It’s about not doing something. It’s about not working on the Sabbath day.  Religion isn’t to be something we busy ourselves with to make us feel good. It’s about connecting with God and with each other, making the world better in that slow work of justice, about keeping our eyes on the prize and on the horizon even when the world wants us to focus on the short term and what you can do for me now. Our faith is never an opportunity for shame.

So what are we to make about this?

In looking at Bible stories, I tend to do two different things. One is to put myself in the shoes of one of the characters in the story. To think about how I might react, or have reacted, in a similar situation. This is what I did last week in my sermon about Jesus walking on the water and Peter and the disciples in the boat surviving the storm.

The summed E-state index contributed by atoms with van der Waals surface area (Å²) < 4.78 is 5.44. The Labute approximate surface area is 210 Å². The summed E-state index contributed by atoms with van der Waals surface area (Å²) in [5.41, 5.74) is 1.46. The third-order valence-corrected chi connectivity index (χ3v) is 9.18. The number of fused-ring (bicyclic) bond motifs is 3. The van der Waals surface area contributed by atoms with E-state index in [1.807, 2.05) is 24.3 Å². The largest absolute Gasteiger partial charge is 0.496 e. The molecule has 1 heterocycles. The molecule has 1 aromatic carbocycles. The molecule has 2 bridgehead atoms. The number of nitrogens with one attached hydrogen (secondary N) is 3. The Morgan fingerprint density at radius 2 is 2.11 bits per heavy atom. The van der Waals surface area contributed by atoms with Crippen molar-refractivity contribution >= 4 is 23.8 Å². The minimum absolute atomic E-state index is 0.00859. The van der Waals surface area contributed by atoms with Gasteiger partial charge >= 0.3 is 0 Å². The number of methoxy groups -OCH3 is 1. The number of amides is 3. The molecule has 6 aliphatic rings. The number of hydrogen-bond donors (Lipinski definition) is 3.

The other is to imagine what God would say today to us in a similar situation.

What might God have to say to LGBTQ folks? What promises might God make?

Perhaps, “your faithfulness in spite of persecution by the church gives you a devotion to Jesus Christ that is unmatched. Your legacy shall be the injustices and wrongs you have righted, that your children, and those who follow you will live in a more just and peaceful world.”

What might God say to our immigrant communities, to People of Color making it in a white person’s world in the United States?

“Although they treat you as a foreigner, as though this land was theirs to give, the world belongs to the Lord, and it is yours to live on just as it was for the native peoples who once lived here, for the slaves and farmers who toiled here, for the workers who built this place. You have made this country and this place a tapestry, and it is all the richer for your presence here. Your faith reminds the world that Christianity does not belong only to white men.”

As we dwell in this time of exile from our buildings, reimagining what community means and who we are, let us remember to look back, to work done by our ancestors, both of blood and faith, but also to the future. We might not know what exactly it will look like, but only, because it is born by God, that it will be good.